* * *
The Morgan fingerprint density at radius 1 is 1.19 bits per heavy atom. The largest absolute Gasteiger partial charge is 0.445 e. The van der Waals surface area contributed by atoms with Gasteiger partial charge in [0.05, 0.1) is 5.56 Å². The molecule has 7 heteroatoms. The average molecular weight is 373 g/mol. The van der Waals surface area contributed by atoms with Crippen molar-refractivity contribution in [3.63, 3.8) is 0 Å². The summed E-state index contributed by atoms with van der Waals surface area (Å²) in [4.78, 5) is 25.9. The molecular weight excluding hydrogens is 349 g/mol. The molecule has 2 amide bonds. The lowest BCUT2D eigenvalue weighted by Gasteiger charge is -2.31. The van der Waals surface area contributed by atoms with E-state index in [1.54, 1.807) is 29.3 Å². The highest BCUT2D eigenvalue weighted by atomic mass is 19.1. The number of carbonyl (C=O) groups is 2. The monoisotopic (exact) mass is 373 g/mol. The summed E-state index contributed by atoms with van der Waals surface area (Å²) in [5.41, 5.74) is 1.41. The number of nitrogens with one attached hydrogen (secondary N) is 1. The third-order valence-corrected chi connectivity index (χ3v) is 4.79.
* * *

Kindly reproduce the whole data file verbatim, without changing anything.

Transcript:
The Morgan fingerprint density at radius 1 is 1.19 bits per heavy atom. The largest absolute Gasteiger partial charge is 0.445 e. The van der Waals surface area contributed by atoms with Gasteiger partial charge in [0.05, 0.1) is 5.56 Å². The molecule has 7 heteroatoms. The average molecular weight is 373 g/mol. The van der Waals surface area contributed by atoms with Crippen molar-refractivity contribution in [3.63, 3.8) is 0 Å². The summed E-state index contributed by atoms with van der Waals surface area (Å²) in [4.78, 5) is 25.9. The molecular weight excluding hydrogens is 349 g/mol. The molecule has 2 amide bonds. The lowest BCUT2D eigenvalue weighted by Gasteiger charge is -2.31. The van der Waals surface area contributed by atoms with E-state index in [1.54, 1.807) is 29.3 Å². The highest BCUT2D eigenvalue weighted by atomic mass is 19.1. The number of carbonyl (C=O) groups is 2. The monoisotopic (exact) mass is 373 g/mol. The summed E-state index contributed by atoms with van der Waals surface area (Å²) in [5.41, 5.74) is 1.41. The number of nitrogens with one attached hydrogen (secondary N) is 1. The third-order valence-corrected chi connectivity index (χ3v) is 4.79.